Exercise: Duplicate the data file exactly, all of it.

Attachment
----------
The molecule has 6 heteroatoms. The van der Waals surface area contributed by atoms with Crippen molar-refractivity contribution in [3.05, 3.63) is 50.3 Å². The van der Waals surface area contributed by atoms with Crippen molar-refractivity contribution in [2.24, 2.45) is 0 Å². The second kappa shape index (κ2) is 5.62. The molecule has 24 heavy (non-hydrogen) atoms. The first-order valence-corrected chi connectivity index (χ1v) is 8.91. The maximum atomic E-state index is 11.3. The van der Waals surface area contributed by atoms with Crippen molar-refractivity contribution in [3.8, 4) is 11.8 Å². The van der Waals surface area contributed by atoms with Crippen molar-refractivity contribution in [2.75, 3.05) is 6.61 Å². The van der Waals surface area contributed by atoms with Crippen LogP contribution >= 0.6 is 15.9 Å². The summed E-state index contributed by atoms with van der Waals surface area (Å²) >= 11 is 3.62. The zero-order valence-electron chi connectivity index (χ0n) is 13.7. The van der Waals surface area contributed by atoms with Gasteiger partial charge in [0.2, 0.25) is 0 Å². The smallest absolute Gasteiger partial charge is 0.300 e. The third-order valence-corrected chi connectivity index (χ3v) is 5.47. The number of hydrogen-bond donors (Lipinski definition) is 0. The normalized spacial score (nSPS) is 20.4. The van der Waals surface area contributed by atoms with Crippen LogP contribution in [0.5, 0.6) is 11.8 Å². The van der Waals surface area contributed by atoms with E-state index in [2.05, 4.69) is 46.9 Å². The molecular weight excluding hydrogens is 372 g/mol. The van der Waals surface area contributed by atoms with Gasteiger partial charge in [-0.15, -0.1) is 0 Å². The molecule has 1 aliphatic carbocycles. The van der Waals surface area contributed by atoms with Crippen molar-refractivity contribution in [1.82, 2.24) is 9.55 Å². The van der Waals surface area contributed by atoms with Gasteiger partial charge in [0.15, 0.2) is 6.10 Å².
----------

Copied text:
The molecule has 6 heteroatoms. The van der Waals surface area contributed by atoms with Crippen molar-refractivity contribution in [3.05, 3.63) is 50.3 Å². The van der Waals surface area contributed by atoms with Crippen molar-refractivity contribution in [2.24, 2.45) is 0 Å². The second kappa shape index (κ2) is 5.62. The molecule has 24 heavy (non-hydrogen) atoms. The first-order valence-corrected chi connectivity index (χ1v) is 8.91. The maximum atomic E-state index is 11.3. The van der Waals surface area contributed by atoms with Crippen molar-refractivity contribution in [3.8, 4) is 11.8 Å². The van der Waals surface area contributed by atoms with Crippen molar-refractivity contribution in [2.75, 3.05) is 6.61 Å². The van der Waals surface area contributed by atoms with Crippen LogP contribution >= 0.6 is 15.9 Å². The summed E-state index contributed by atoms with van der Waals surface area (Å²) >= 11 is 3.62. The zero-order valence-electron chi connectivity index (χ0n) is 13.7. The van der Waals surface area contributed by atoms with Gasteiger partial charge in [0.2, 0.25) is 0 Å². The smallest absolute Gasteiger partial charge is 0.300 e. The third-order valence-corrected chi connectivity index (χ3v) is 5.47. The number of hydrogen-bond donors (Lipinski definition) is 0. The normalized spacial score (nSPS) is 20.4. The van der Waals surface area contributed by atoms with Crippen LogP contribution in [0.5, 0.6) is 11.8 Å². The van der Waals surface area contributed by atoms with E-state index in [2.05, 4.69) is 46.9 Å². The molecular weight excluding hydrogens is 372 g/mol. The van der Waals surface area contributed by atoms with Gasteiger partial charge in [-0.15, -0.1) is 0 Å². The molecule has 1 aliphatic carbocycles. The van der Waals surface area contributed by atoms with Crippen molar-refractivity contribution in [1.82, 2.24) is 9.55 Å². The van der Waals surface area contributed by atoms with Gasteiger partial charge in [0.15, 0.2) is 6.10 Å².